Polish authorities have arrested and charged three people with propagating fascism after a news program revealed details about a neo-Nazi group in Poland that celebrated Adolf Hitler in a ceremony last year, prosecutors said Tuesday.
Prime Minister Mateusz Morawiecki said Tuesday that the state would not tolerate any use of totalitarian symbols and he wants to see the neo-Nazi group outlawed.
The private news channel TVN24 broadcast an expose Saturday about “Pride and Modernity,” a neo-Nazi group whose members dressed in Nazi uniforms and praised Hitler last spring on what would have been the German dictator’s 128th birthday.
Poland was invaded and occupied by Nazi Germany and the Soviet Union during World War II, and the existence of the pro-Hitler group has sparked shock and revulsion. About 6 million Polish citizens, including over 3 million Jews were killed in that conflict, while Polish cities were razed and the country’s cultural heritage looted.
“In Poland we cannot have the slightest tolerance of Nazi, fascist or communist symbols,” Morawiecki said at a news conference in Warsaw. “The use of them is against the law and against all of our values.”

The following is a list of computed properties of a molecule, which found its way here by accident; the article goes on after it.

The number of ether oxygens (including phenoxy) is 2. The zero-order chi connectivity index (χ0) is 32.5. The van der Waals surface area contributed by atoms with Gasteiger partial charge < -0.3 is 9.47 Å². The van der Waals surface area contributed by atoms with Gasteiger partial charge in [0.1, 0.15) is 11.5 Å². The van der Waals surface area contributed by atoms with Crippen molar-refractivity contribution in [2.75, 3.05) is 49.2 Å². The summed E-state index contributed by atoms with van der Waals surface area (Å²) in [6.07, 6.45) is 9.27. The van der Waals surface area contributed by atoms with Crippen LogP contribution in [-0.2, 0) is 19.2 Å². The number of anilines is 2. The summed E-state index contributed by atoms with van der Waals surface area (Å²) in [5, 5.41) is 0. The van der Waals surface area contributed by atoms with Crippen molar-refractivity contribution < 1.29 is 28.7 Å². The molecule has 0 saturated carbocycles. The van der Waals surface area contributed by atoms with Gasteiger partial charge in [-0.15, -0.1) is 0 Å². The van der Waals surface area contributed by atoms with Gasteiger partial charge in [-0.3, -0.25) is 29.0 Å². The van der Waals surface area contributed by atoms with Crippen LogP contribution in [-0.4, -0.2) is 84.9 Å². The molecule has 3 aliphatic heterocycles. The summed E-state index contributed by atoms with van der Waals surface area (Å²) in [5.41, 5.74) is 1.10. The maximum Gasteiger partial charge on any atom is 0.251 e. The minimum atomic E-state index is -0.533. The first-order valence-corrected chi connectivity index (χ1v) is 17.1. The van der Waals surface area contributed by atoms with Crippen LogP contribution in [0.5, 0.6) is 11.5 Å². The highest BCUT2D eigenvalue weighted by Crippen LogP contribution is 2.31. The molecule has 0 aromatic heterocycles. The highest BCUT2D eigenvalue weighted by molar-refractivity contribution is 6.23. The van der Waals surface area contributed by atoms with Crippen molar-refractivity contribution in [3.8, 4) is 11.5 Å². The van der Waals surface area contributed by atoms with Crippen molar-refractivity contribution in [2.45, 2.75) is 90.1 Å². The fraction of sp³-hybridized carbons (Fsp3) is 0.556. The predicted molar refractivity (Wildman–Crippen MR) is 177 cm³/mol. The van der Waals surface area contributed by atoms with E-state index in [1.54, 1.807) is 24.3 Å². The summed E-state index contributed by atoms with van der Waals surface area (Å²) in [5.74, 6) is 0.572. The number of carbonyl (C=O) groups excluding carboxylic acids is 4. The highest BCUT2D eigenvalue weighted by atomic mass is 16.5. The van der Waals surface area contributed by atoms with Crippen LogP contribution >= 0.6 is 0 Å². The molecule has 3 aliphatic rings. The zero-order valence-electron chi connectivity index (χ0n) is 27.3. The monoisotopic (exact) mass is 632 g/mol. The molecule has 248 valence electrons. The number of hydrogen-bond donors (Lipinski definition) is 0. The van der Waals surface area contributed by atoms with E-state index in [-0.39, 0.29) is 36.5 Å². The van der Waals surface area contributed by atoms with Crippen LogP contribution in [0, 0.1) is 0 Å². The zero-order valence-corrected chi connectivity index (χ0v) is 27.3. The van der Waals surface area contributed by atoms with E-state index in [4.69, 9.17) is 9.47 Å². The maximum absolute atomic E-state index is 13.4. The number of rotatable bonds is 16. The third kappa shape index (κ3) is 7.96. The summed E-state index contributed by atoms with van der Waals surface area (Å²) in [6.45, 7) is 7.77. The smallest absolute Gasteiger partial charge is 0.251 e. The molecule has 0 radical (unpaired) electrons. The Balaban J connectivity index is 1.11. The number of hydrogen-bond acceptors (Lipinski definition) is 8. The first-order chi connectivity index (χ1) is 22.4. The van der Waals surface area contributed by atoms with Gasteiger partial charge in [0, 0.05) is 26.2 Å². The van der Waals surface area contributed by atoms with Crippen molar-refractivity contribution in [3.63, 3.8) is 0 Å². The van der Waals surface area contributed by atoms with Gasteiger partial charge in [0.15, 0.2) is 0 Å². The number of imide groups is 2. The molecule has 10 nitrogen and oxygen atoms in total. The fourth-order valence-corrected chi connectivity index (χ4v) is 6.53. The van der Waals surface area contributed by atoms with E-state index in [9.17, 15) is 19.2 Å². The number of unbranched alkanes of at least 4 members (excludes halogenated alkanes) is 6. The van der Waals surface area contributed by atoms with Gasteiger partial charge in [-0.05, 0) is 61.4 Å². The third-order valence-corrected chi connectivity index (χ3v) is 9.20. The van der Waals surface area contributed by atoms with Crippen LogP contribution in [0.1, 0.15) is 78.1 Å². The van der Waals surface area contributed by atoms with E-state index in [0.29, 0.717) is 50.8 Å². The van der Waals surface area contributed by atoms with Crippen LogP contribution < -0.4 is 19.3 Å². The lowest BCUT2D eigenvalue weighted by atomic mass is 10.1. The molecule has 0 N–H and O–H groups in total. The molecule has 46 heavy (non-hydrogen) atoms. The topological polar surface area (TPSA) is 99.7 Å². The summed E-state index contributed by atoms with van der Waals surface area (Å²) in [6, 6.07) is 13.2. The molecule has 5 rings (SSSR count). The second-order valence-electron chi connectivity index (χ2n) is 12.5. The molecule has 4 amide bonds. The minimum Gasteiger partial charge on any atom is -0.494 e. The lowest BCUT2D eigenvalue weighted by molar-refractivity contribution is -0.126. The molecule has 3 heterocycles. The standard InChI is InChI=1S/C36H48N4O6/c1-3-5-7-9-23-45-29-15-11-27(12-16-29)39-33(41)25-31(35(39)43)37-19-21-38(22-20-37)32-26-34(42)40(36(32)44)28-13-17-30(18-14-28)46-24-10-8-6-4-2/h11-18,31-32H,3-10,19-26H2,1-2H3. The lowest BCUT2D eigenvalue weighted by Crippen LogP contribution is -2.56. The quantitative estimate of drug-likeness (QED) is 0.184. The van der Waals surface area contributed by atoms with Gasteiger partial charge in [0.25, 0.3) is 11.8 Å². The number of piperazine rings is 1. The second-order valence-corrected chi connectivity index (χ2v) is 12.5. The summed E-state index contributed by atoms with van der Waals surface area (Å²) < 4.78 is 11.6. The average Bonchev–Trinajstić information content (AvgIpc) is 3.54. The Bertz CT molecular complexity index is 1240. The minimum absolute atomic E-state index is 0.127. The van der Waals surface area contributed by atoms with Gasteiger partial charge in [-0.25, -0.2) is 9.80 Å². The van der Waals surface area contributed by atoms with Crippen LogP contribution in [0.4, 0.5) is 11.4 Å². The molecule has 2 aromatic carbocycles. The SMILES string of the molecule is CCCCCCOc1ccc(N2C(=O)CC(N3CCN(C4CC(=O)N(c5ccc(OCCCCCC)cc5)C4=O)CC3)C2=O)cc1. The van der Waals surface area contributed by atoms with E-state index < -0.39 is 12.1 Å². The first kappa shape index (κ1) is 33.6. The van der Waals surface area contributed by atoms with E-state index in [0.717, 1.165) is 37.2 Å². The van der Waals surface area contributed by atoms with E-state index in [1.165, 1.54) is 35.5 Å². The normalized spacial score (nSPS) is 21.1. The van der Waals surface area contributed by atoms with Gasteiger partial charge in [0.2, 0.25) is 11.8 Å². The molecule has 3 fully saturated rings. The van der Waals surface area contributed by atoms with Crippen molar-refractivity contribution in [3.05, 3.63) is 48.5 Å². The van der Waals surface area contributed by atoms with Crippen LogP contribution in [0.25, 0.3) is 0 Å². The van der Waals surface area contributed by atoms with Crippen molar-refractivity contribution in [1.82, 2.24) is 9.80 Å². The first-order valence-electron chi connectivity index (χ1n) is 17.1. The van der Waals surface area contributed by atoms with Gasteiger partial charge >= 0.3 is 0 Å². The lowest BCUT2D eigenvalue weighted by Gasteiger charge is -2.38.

He also thanked the journalists who went undercover to document the activities of the neo-Nazi group, whose members chanted the “Sieg Heil” Nazi salute and praised Hitler at an altar in a wooded area at night as a swastika burned.
A spokeswoman for national prosecutors, Ewa Bialik, said that three suspected neo-Nazis were arrested and charged with propagating fascism, a crime that can carry a prison sentence of up to two years. She said one was found in possession of a weapon and ammunition.
A spokeswoman for district prosecutors in Gliwice, Joanna Smorczewska, said investigators also found fascist paraphernalia including Nazi uniforms. She said one of the suspects, identified only as Mateusz S., was the leader of the neo-Nazi group.
The World Jewish Congress on Monday said it welcomed “the Polish government’s swift condemnation of this despicable celebration of Nazism and its rightful decision to open a criminal investigation.”
But the organization’s CEO Robert Singer said it should not be considered an isolated incident, noting that an ultra-nationalist rally on Poland’s Independence Day in November drew 60,000 people, some of whom espoused white supremacist slogans.